EWTN's new German service has Pope Benedict's support

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EWTN's new German channel website

EWTN's newly-announced German-language channel will soon reach up to 135 million European households, fulfilling a wish that Pope Benedict XVI expressed six years before his election.

“We have been broadcasting part-time in Germany since July 2000, but the launch of our new network, 'EWTN Katholisches TV,' on Astra IH will place us in the same satellite neighborhood as many of Germany’s most popular television channels,” said EWTN President and CEO Michael Warsaw, announcing the 24-hour German-language service that will launch on Nov. 6.

Martin Rothweiler, EWTN's managing director in Germany, recalled how Cardinal Joseph Ratzinger –  the future Pope Benedict XVI – wrote to support the project over a decade ago.

“I have heard that Mother Angelica, who has established a big Christian television network, is going to expand her work to Europe,” wrote the cardinal, who was then Prefect of the Congregation for the Doctrine of the Faith, in 1999.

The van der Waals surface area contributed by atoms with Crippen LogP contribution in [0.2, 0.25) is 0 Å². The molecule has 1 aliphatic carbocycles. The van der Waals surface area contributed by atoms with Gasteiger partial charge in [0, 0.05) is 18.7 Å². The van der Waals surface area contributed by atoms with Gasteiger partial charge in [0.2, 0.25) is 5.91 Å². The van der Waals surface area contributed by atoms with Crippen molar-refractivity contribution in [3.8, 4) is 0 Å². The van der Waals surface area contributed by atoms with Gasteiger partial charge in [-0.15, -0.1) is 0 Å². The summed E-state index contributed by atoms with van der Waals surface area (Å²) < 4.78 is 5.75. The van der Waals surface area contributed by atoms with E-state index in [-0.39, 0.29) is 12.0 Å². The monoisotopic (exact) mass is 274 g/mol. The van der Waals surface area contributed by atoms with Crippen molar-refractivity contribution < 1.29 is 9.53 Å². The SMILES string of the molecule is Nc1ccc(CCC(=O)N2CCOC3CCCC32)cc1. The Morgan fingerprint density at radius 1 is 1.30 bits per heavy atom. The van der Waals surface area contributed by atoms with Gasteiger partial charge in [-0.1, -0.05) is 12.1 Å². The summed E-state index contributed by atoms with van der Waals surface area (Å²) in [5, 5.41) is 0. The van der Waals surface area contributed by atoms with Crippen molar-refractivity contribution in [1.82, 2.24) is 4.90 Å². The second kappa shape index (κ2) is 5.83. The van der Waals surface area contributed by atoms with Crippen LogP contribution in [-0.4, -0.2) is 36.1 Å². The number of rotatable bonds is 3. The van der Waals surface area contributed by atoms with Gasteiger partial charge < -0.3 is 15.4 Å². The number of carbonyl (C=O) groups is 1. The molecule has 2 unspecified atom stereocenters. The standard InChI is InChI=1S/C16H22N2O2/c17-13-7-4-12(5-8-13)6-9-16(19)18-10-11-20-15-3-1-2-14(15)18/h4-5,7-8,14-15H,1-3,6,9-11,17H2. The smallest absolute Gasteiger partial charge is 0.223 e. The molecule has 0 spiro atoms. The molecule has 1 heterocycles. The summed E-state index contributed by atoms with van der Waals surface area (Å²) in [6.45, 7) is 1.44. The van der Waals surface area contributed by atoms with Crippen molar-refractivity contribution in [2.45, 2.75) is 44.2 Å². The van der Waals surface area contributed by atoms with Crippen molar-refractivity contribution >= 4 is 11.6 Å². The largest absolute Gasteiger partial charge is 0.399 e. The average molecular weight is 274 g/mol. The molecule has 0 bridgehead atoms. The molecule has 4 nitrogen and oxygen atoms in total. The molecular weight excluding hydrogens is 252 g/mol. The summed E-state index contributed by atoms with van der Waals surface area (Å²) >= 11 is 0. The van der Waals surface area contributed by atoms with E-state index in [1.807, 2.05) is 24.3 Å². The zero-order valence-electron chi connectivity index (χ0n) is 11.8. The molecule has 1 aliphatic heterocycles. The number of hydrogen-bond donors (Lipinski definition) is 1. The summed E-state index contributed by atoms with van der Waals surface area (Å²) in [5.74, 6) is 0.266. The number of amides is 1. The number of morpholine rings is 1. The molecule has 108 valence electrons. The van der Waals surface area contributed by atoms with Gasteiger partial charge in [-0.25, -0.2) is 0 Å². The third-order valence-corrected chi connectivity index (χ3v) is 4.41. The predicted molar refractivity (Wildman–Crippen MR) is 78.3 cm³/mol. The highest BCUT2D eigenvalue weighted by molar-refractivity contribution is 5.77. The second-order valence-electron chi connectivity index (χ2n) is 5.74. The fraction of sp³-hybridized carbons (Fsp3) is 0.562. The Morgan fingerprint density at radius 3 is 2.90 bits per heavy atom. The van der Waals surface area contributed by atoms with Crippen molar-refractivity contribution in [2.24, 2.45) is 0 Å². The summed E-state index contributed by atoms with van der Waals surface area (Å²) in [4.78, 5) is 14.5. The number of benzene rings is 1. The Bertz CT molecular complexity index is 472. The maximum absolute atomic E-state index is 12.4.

“I can only greatly welcome this intention. I explicitly recommend any kind of support for it.”

The future Pope stated at the time that EWTN's entry into Europe, which began the following year, “would be a step forward for the Church, and a valuable contribution to the moral renewal of our society.”

With the launch of its new full-time German station, Warsaw said EWTN “can bring the Gospel to millions more souls.” The Astra IH network currently reaches more than half of all European television-owning households.

Warsaw added that viewers who do not have satellite television “can also tune into the new network via our new German website, www.ewtn.de.”

The network has translated several popular programs into German for the launch, including “Mother Angelica Live Classics,” “The Journey Home,” and the popular children's series “The Friar” (entitled “Pater Johann” in German).

Along with devotional programs such as the Rosary and Chaplet of Divine Mercy, the new station will also broadcast Sunday Masses from the Cathedral of Cologne, and will debut a series on the Second Vatican Council with Auxiliary Bishop Klaus Dick, a friend of Pope Benedict XVI.

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